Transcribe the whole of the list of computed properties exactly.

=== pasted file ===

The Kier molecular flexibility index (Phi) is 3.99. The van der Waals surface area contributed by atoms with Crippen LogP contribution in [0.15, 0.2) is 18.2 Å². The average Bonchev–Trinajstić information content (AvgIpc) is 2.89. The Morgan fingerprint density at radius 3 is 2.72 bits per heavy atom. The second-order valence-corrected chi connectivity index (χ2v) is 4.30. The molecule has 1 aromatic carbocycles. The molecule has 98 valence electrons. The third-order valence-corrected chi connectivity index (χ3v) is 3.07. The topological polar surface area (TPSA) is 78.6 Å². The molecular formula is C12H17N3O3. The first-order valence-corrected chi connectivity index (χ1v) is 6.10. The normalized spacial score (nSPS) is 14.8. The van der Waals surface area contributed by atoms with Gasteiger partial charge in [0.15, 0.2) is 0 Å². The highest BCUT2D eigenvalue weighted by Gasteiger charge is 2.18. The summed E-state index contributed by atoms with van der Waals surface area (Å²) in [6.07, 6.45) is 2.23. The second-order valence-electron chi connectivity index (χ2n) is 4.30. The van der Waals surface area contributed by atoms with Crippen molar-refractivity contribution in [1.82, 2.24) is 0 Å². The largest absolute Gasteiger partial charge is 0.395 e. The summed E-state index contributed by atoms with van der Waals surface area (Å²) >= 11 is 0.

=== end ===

The Kier molecular flexibility index (Phi) is 3.99. The van der Waals surface area contributed by atoms with Crippen LogP contribution in [0.15, 0.2) is 18.2 Å². The average Bonchev–Trinajstić information content (AvgIpc) is 2.89. The Morgan fingerprint density at radius 3 is 2.72 bits per heavy atom. The second-order valence-corrected chi connectivity index (χ2v) is 4.30. The molecule has 1 aromatic carbocycles. The molecule has 98 valence electrons. The third-order valence-corrected chi connectivity index (χ3v) is 3.07. The topological polar surface area (TPSA) is 78.6 Å². The molecular formula is C12H17N3O3. The first-order valence-corrected chi connectivity index (χ1v) is 6.10. The normalized spacial score (nSPS) is 14.8. The van der Waals surface area contributed by atoms with Gasteiger partial charge in [0.15, 0.2) is 0 Å². The highest BCUT2D eigenvalue weighted by Gasteiger charge is 2.18. The summed E-state index contributed by atoms with van der Waals surface area (Å²) in [6.07, 6.45) is 2.23. The second-order valence-electron chi connectivity index (χ2n) is 4.30. The van der Waals surface area contributed by atoms with Crippen molar-refractivity contribution in [1.82, 2.24) is 0 Å². The largest absolute Gasteiger partial charge is 0.395 e. The summed E-state index contributed by atoms with van der Waals surface area (Å²) >= 11 is 0.